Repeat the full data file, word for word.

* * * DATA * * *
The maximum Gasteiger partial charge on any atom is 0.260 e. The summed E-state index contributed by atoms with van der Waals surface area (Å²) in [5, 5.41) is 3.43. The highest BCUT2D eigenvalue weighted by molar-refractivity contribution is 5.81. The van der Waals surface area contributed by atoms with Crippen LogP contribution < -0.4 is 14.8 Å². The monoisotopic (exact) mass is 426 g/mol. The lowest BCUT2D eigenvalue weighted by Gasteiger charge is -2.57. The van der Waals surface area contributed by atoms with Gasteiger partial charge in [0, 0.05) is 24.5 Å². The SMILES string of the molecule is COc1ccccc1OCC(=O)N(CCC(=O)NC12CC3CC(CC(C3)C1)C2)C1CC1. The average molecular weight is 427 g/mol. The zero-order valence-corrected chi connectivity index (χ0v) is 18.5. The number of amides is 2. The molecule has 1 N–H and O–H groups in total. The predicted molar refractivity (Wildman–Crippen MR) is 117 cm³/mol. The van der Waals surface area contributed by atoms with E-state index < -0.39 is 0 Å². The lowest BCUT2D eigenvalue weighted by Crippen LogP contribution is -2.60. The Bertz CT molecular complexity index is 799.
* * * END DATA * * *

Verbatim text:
The maximum Gasteiger partial charge on any atom is 0.260 e. The summed E-state index contributed by atoms with van der Waals surface area (Å²) in [5, 5.41) is 3.43. The highest BCUT2D eigenvalue weighted by molar-refractivity contribution is 5.81. The van der Waals surface area contributed by atoms with Crippen LogP contribution < -0.4 is 14.8 Å². The monoisotopic (exact) mass is 426 g/mol. The lowest BCUT2D eigenvalue weighted by Gasteiger charge is -2.57. The van der Waals surface area contributed by atoms with Gasteiger partial charge in [0, 0.05) is 24.5 Å². The SMILES string of the molecule is COc1ccccc1OCC(=O)N(CCC(=O)NC12CC3CC(CC(C3)C1)C2)C1CC1. The average molecular weight is 427 g/mol. The zero-order valence-corrected chi connectivity index (χ0v) is 18.5. The number of amides is 2. The molecule has 1 N–H and O–H groups in total. The predicted molar refractivity (Wildman–Crippen MR) is 117 cm³/mol. The van der Waals surface area contributed by atoms with E-state index < -0.39 is 0 Å². The lowest BCUT2D eigenvalue weighted by Crippen LogP contribution is -2.60. The Bertz CT molecular complexity index is 799.